By G. J. Israel
G.J. Israel’s literary analysis essay was written for English 4450 and nominated by Professor Laura Sims. Sims writes, “He used all the right ingredients: an intelligent, creative, and interesting thesis statement; a thorough examination of the evidence needed to support his main idea; and careful, yet fluid, organization overall. But his greatest skill lies in turning the English paper ‘formula’ into a work of art; I took note of his inclusion of the necessary elements, of course, but for the most part I was able to forget I was reading a student paper, and coast along with the compelling flow of thoughts and ideas of this accomplished and eloquent young scholar.”
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- Learn more about how Israel uses close reading to analyze his main texts
In the epiphanic moment with which James Joyce’s short story “The Dead” concludes, Gabriel Conroy is struck by the impact the deceased have on the living. Laura, of Kate Mansfield’s “The Garden Party,” comes to a different insight when she beholds the dead body of a peasant in the finale of that story. Each of these modernist texts center around (both as a narrative element and a primary trope) a social gathering: Gabriel’s dark dinner party at his sisters’ house, which becomes increasingly haunted and eventually evokes even the oldest of the guests’ ghosts, and Laura’s parents’ lavish garden party, which becomes a troubled portrait of social division as a funeral unfolds in the slums below their mansion. In each case, the characters mentioned seem to be the only ones who “experience” the dead in a conscious, almost supernatural, way. Laura’s youth and innocence lead her to constantly conjure the specter of death into an ostensible celebration of life, and eventually to be drawn from that “life” towards the “death” which signifies life; Gabriel’s inability to separate from the spirits which pervade his world leads him to a type of “living death” described by irrecoverable passions and unmatchable memories. While both characters thus view the dead as contained within the same orchestra as the living, Joyce’s protagonist hears a harmony, whereas Mansfield’s hears a counterpoint. That is to say, Gabriel experiences death as part of life; the dead exist concurrently and within the living in a “gray and impalpable world,” where Laura concludes that the dead provide contrast for life, a negation which highlights the transience and beauty of the positive (Joyce 160). While each of these assessments may be incomplete, an analysis of their ramifications within the texts may shed light on how the relationship between “life” and “death” can possibly be understood—or if that binary is even intelligible.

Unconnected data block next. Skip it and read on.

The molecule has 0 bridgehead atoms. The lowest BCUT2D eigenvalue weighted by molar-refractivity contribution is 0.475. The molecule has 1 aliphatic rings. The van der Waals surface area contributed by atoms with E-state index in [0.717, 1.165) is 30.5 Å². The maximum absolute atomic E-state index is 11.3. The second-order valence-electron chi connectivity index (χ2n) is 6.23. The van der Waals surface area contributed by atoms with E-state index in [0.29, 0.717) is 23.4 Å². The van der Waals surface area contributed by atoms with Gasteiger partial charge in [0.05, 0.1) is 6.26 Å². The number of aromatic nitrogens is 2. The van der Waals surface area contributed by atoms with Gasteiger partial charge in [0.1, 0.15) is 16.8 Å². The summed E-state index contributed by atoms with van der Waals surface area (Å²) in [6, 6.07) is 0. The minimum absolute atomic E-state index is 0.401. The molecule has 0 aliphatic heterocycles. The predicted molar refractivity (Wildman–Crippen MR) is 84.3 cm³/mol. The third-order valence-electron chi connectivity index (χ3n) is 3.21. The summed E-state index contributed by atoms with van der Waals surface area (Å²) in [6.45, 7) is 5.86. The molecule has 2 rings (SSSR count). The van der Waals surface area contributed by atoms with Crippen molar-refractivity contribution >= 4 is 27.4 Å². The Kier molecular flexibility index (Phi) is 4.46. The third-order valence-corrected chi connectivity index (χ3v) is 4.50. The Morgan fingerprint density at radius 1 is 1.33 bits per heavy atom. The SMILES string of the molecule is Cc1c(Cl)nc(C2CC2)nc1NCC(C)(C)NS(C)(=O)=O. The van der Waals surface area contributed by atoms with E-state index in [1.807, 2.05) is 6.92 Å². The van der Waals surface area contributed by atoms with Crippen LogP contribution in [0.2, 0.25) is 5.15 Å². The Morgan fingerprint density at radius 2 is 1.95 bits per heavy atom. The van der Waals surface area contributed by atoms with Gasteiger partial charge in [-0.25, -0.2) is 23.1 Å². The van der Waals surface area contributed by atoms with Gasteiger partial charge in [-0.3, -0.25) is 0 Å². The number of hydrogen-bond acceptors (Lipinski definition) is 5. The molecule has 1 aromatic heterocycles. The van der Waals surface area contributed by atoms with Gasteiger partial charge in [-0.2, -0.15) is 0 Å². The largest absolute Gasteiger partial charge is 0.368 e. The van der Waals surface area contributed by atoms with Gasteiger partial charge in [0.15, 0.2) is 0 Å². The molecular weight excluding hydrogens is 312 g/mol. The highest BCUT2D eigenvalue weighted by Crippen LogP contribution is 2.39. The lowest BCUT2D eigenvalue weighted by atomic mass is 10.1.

Gabriel’s party is informed and infused by death, an unspoken yet explicit “guest of honor.” The dinner guests discuss the passing of the “dead and gone great ones,” referring not only to the specific family members (Pat, Gabriel’s mother) whose presences still remain at the Morkan household, but the dying-out age of “old Ireland” to which Gabriel clings (Joyce 160). The act of repeating the family members’ names—of calling them to mind—indicates of course that they are not in every sense dead. Indeed, in some ways, these dead have achieved a more impressive life, a continuing and continuous presence whose desires are fulfilled in reverberations long after the desirer has been buried.
When Aunt Julia sings, it sparks a discussion on what could’ve been, the voice that she used to have, the “dead” voice. It is clear that once she dies, the weakened and timorous voice of her old age will be forgotten and the halls of the Morkan house will ring with the remembered brilliance of her youthful song, amplified and perfected by a collection of loving rewrites in the memories of her family and imagined extrapolations in the minds of all her later acquaintances. In a very real sense, her “live” voice is the one sentenced to death, while her “dead” voice is destined for years of the most eloquent life. This concept is echoed in the shortly following debate on “great tenors of the day”—which ends in the resolution that no living tenor could equal the dead ones in D’arcy’s memory—another subverting act against the life/death distinction (Joyce 163).
Laura’s party seems at first to reify this distinction, as it is thrown, in direct opposition to death, as a celebration of vitality and prosperity. The news of Mr. Scott’s accident reaches the party, but doesn’t affect it (of itself) at all. The two events exist in separate spheres, something that Laura has trouble with, at first. While the music and gaiety of the garden is all around her, Laura can’t keep her mind off the interior juxtaposition of the thought of the dead man lying in a house down the road from hers. Every act of revelry in the garden becomes recast against the backdrop of the corpse, like flowers and fungi erupting from a rotted trunk. However, as will be shown, this easy imagery is only presented in the first parts of the story in order to be inverted and rejected by the concluding volta.